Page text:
On the banks of the Thames just west of central London, far enough out to escape the crush and crowds you’re just getting used to, Chiswick is a low-key, upscale district, content with its run of restaurants, stylish shops, and film-star residents. No doubt its most famous son wouldn’t approve of all the conspicuous wealth, though; Chiswick was home to one of Britain’s best-loved painters, William Hogarth, who tore the fabric of the 18th-century nation to shreds with his slew of satirical engravings. Hogarth’s House has been restored to its former glory. Incongruously stranded among Chiswick’s row houses are a number of fine 18th-century buildings, which are now some of the most desirable suburban houses in London. By far the grandest of all is Chiswick House, a unique Palladian-style mansion born from the 3rd earl of Burlington’s love of classical and Renaissance architecture—a radical style at the time.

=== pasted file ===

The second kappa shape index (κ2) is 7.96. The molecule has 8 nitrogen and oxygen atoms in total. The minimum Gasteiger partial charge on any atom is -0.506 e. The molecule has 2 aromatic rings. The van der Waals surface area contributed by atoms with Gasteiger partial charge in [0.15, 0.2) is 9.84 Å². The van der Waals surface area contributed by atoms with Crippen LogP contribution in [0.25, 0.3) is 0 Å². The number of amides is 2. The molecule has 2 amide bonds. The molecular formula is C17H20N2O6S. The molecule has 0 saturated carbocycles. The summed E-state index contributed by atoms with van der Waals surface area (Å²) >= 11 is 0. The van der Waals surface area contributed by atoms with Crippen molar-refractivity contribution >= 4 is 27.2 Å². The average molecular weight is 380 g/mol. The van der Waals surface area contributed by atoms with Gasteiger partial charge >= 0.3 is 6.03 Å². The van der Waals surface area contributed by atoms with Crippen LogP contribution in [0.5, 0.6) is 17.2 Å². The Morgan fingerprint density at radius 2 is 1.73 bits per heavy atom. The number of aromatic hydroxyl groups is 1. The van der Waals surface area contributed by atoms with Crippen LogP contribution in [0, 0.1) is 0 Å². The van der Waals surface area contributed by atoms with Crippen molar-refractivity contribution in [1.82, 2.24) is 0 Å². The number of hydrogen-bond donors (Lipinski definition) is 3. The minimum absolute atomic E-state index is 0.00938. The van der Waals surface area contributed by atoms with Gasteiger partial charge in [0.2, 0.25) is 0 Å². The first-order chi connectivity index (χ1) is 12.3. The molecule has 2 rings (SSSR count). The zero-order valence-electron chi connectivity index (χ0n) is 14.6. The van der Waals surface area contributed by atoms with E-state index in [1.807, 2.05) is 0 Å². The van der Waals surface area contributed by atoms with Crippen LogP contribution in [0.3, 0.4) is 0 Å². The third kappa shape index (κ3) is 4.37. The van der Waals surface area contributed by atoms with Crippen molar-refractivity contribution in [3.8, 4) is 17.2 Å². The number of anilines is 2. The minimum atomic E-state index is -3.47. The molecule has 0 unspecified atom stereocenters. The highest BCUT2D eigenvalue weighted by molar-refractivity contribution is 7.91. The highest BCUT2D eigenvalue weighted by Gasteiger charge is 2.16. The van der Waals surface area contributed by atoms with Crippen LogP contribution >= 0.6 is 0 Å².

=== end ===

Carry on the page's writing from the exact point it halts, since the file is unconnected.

Fosters Bookshop

A great place to buy Hogarth prints is at Fosters Bookshop, based in Chiswick's oldest shop building. The shop has…

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Chiswick House

Completed in 1729 by the 3rd earl of Burlington (also known for Burlington House—home of the Royal Academy—and Burlington Arcade…

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Hogarth’s House

The satirist and painter William Hogarth (1697–1764), little-known in the rest of the world, is hugely famous in Britain. His…

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